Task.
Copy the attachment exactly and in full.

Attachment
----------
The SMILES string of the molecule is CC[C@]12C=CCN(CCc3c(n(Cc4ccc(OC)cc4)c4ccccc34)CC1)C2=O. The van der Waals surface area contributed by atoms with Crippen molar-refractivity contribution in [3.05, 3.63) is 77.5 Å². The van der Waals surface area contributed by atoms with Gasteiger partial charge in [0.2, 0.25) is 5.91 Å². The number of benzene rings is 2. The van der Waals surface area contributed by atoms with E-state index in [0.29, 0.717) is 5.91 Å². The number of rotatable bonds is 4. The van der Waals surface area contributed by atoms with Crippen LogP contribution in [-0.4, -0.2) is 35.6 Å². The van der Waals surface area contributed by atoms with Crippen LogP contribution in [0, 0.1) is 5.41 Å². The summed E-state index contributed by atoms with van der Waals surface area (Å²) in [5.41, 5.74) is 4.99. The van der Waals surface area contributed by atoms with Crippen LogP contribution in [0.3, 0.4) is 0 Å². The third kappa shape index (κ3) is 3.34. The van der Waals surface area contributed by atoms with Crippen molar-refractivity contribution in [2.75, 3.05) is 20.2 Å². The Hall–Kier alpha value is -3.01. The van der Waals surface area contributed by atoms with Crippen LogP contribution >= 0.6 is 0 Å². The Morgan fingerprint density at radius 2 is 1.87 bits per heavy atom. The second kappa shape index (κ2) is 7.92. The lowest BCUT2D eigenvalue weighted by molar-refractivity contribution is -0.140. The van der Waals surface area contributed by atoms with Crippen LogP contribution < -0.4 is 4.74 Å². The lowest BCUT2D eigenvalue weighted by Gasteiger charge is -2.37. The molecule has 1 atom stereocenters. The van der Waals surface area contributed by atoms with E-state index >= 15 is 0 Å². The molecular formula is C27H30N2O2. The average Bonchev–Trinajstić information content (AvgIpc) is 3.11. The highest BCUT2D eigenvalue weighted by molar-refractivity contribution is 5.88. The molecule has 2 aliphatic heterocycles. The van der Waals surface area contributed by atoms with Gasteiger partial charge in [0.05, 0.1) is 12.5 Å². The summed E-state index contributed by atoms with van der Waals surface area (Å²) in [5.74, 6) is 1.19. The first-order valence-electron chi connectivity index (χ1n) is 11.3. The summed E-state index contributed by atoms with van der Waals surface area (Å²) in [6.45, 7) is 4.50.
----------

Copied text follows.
The SMILES string of the molecule is CC[C@]12C=CCN(CCc3c(n(Cc4ccc(OC)cc4)c4ccccc34)CC1)C2=O. The van der Waals surface area contributed by atoms with Crippen molar-refractivity contribution in [3.05, 3.63) is 77.5 Å². The van der Waals surface area contributed by atoms with Gasteiger partial charge in [0.2, 0.25) is 5.91 Å². The number of benzene rings is 2. The van der Waals surface area contributed by atoms with E-state index in [0.29, 0.717) is 5.91 Å². The number of rotatable bonds is 4. The van der Waals surface area contributed by atoms with Crippen LogP contribution in [-0.4, -0.2) is 35.6 Å². The van der Waals surface area contributed by atoms with Crippen LogP contribution in [0, 0.1) is 5.41 Å². The summed E-state index contributed by atoms with van der Waals surface area (Å²) in [5.41, 5.74) is 4.99. The van der Waals surface area contributed by atoms with Crippen LogP contribution in [0.3, 0.4) is 0 Å². The third kappa shape index (κ3) is 3.34. The van der Waals surface area contributed by atoms with Crippen molar-refractivity contribution in [2.75, 3.05) is 20.2 Å². The Hall–Kier alpha value is -3.01. The van der Waals surface area contributed by atoms with Crippen LogP contribution >= 0.6 is 0 Å². The Morgan fingerprint density at radius 2 is 1.87 bits per heavy atom. The second kappa shape index (κ2) is 7.92. The lowest BCUT2D eigenvalue weighted by molar-refractivity contribution is -0.140. The van der Waals surface area contributed by atoms with Crippen LogP contribution < -0.4 is 4.74 Å². The lowest BCUT2D eigenvalue weighted by Gasteiger charge is -2.37. The molecule has 1 atom stereocenters. The van der Waals surface area contributed by atoms with E-state index >= 15 is 0 Å². The molecular formula is C27H30N2O2. The average Bonchev–Trinajstić information content (AvgIpc) is 3.11. The highest BCUT2D eigenvalue weighted by molar-refractivity contribution is 5.88. The molecule has 2 aliphatic heterocycles. The van der Waals surface area contributed by atoms with Gasteiger partial charge in [0.05, 0.1) is 12.5 Å². The summed E-state index contributed by atoms with van der Waals surface area (Å²) in [5.74, 6) is 1.19. The first-order valence-electron chi connectivity index (χ1n) is 11.3. The summed E-state index contributed by atoms with van der Waals surface area (Å²) in [6.45, 7) is 4.50.